This might have been the year that Trayvon Martin, the Florida teen killed by a neighborhood watchman in 2012, graduated from college. Martin’s mother has said he was considering which colleges he should apply to and preparing to take college entrance exams in the weeks before his death.
That future was altered days after his 17th birthday, when George Zimmerman tailed and shot Martin in the gated community where he and the teen’s father lived in Sanford, Florida, Feb. 26, 2012. Had Zimmerman and Martin never met, the teen would have turned 21 Friday.
— zellie (@zellieimani) February 5, 2016
— Jahvaris Fulton (@jahvaris_martin) February 5, 2016
Even though Martin had recently been disciplined by his high school, nothing about his life suggested he was destined to meet his demise the way he did, his family has said. On a rainy evening, Martin left his father’s condominium on foot to get a snack at a local store — he returned to the gated community with a package of Skittles candy and an Arizona-brand fruit juice.
But Zimmerman, the then-27-year-old armed volunteer neighborhood watch captain, did not recognize the teen and told 911 dispatchers that he assumed Martin was casing homes for a potential burglary. Eventually, Zimmerman confronted the teen and the two engaged in a fight that ended with Zimmerman, who is of white and Hispanic heritage, firing his gun at Martin, who was African-American and unarmed.
The incident didn’t gain national media attention until days later, when details emerged about how local law enforcement agencies were handling their investigation. Zimmerman, who remained on the scene until officers arrived, was taken into custody, interviewed and photographed, before he was allowed to go home that evening. This outraged Martin’s family and social justice activists in the black community, who wanted murder charges filed against Zimmerman.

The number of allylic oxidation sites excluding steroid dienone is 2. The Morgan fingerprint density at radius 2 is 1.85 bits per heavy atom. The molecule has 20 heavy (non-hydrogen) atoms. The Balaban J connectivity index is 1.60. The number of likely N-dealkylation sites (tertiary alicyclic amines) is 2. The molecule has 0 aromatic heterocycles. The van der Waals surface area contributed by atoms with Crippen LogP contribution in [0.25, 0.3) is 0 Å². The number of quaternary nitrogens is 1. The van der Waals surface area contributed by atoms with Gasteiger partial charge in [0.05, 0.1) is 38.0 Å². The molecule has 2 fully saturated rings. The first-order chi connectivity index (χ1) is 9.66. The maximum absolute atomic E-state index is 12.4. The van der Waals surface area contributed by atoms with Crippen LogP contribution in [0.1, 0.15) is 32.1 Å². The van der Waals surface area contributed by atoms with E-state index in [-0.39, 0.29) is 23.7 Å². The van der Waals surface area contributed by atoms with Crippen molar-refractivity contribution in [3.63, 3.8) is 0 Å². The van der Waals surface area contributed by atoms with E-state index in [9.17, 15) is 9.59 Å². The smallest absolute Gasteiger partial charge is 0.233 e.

It would take two months and the appointment of a special prosecutor before Zimmerman would be arrested, indicted and booked in jail for killing Zimmerman. But several months later, in 2013, Zimmerman went to trial and was acquitted of a second-degree murder charge.
The decision sparked a nationwide outcry and became the impetus for Black Lives Matter, a social justice movement that began on social media networks. The movement evolved to street protests against the killing of young black men and women by police officers and vigilantes, especially those who are cleared of wrongdoing despite evidence to the contrary.